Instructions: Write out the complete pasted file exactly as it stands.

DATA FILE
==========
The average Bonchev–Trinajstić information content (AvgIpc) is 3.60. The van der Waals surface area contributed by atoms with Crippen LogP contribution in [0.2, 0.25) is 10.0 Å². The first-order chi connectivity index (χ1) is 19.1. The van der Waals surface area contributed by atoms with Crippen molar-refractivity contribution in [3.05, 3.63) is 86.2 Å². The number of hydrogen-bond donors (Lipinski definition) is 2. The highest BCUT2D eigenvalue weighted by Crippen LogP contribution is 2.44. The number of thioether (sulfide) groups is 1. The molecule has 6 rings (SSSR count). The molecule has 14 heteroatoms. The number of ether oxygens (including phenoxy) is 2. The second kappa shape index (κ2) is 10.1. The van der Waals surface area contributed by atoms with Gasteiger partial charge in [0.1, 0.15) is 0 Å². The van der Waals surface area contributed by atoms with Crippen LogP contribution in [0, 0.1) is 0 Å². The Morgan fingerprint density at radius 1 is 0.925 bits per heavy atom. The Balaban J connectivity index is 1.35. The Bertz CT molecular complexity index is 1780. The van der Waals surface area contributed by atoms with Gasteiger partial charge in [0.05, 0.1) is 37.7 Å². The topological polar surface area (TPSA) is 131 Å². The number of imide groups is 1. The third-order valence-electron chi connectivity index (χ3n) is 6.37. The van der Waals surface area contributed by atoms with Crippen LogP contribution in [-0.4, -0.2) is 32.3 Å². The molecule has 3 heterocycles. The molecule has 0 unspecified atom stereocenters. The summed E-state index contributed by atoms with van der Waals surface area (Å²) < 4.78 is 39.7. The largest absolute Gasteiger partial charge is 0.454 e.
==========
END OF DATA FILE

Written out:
The average Bonchev–Trinajstić information content (AvgIpc) is 3.60. The van der Waals surface area contributed by atoms with Crippen LogP contribution in [0.2, 0.25) is 10.0 Å². The first-order chi connectivity index (χ1) is 19.1. The van der Waals surface area contributed by atoms with Crippen molar-refractivity contribution in [3.05, 3.63) is 86.2 Å². The number of hydrogen-bond donors (Lipinski definition) is 2. The highest BCUT2D eigenvalue weighted by Crippen LogP contribution is 2.44. The number of thioether (sulfide) groups is 1. The molecule has 6 rings (SSSR count). The molecule has 14 heteroatoms. The number of ether oxygens (including phenoxy) is 2. The second kappa shape index (κ2) is 10.1. The van der Waals surface area contributed by atoms with Gasteiger partial charge in [0.1, 0.15) is 0 Å². The van der Waals surface area contributed by atoms with Crippen LogP contribution in [0, 0.1) is 0 Å². The Morgan fingerprint density at radius 1 is 0.925 bits per heavy atom. The Balaban J connectivity index is 1.35. The Bertz CT molecular complexity index is 1780. The van der Waals surface area contributed by atoms with Gasteiger partial charge in [0.05, 0.1) is 37.7 Å². The topological polar surface area (TPSA) is 131 Å². The number of imide groups is 1. The third-order valence-electron chi connectivity index (χ3n) is 6.37. The van der Waals surface area contributed by atoms with Crippen LogP contribution in [-0.4, -0.2) is 32.3 Å². The molecule has 3 heterocycles. The molecule has 0 unspecified atom stereocenters. The summed E-state index contributed by atoms with van der Waals surface area (Å²) < 4.78 is 39.7. The largest absolute Gasteiger partial charge is 0.454 e.